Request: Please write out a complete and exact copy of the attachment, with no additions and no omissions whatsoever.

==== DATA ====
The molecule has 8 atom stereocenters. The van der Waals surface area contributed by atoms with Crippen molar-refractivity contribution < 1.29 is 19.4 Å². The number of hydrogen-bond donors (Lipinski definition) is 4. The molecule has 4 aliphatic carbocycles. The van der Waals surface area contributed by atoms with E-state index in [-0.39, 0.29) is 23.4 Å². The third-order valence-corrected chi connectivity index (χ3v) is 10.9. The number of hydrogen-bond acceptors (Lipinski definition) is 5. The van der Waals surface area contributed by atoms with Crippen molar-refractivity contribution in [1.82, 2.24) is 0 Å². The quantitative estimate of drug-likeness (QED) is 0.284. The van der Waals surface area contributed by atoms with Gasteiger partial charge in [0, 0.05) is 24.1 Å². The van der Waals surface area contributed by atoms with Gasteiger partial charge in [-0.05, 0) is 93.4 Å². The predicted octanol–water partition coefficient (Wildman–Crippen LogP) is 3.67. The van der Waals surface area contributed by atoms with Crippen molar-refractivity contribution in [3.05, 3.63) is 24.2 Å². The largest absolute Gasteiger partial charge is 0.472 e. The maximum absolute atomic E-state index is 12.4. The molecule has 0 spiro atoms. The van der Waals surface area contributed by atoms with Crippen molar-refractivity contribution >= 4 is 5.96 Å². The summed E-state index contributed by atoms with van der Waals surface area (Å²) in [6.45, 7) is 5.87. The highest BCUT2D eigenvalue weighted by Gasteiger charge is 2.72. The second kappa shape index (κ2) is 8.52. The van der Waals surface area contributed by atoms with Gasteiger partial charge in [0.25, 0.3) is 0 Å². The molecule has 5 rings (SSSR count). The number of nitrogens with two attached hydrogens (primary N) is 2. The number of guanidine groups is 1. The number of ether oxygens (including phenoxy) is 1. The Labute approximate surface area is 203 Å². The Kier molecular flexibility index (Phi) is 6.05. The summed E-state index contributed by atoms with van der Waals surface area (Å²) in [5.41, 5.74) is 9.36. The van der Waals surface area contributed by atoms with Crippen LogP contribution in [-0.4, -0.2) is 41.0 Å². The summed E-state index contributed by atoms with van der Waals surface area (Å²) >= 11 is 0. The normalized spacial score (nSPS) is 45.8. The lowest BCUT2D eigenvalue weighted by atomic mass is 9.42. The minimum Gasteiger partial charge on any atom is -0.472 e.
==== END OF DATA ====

The molecule has 8 atom stereocenters. The van der Waals surface area contributed by atoms with Crippen molar-refractivity contribution < 1.29 is 19.4 Å². The number of hydrogen-bond donors (Lipinski definition) is 4. The molecule has 4 aliphatic carbocycles. The van der Waals surface area contributed by atoms with E-state index in [-0.39, 0.29) is 23.4 Å². The third-order valence-corrected chi connectivity index (χ3v) is 10.9. The number of hydrogen-bond acceptors (Lipinski definition) is 5. The van der Waals surface area contributed by atoms with Crippen molar-refractivity contribution in [1.82, 2.24) is 0 Å². The quantitative estimate of drug-likeness (QED) is 0.284. The van der Waals surface area contributed by atoms with Gasteiger partial charge in [0, 0.05) is 24.1 Å². The van der Waals surface area contributed by atoms with Gasteiger partial charge in [-0.05, 0) is 93.4 Å². The predicted octanol–water partition coefficient (Wildman–Crippen LogP) is 3.67. The van der Waals surface area contributed by atoms with Crippen molar-refractivity contribution in [3.05, 3.63) is 24.2 Å². The largest absolute Gasteiger partial charge is 0.472 e. The maximum absolute atomic E-state index is 12.4. The molecule has 0 spiro atoms. The van der Waals surface area contributed by atoms with Crippen molar-refractivity contribution >= 4 is 5.96 Å². The summed E-state index contributed by atoms with van der Waals surface area (Å²) in [6.45, 7) is 5.87. The highest BCUT2D eigenvalue weighted by Gasteiger charge is 2.72. The second kappa shape index (κ2) is 8.52. The van der Waals surface area contributed by atoms with Gasteiger partial charge in [0.25, 0.3) is 0 Å². The molecule has 5 rings (SSSR count). The number of nitrogens with two attached hydrogens (primary N) is 2. The number of guanidine groups is 1. The number of ether oxygens (including phenoxy) is 1. The Labute approximate surface area is 203 Å². The Kier molecular flexibility index (Phi) is 6.05. The summed E-state index contributed by atoms with van der Waals surface area (Å²) in [5.41, 5.74) is 9.36. The van der Waals surface area contributed by atoms with Crippen LogP contribution in [-0.4, -0.2) is 41.0 Å². The summed E-state index contributed by atoms with van der Waals surface area (Å²) >= 11 is 0. The normalized spacial score (nSPS) is 45.8. The lowest BCUT2D eigenvalue weighted by atomic mass is 9.42. The minimum Gasteiger partial charge on any atom is -0.472 e.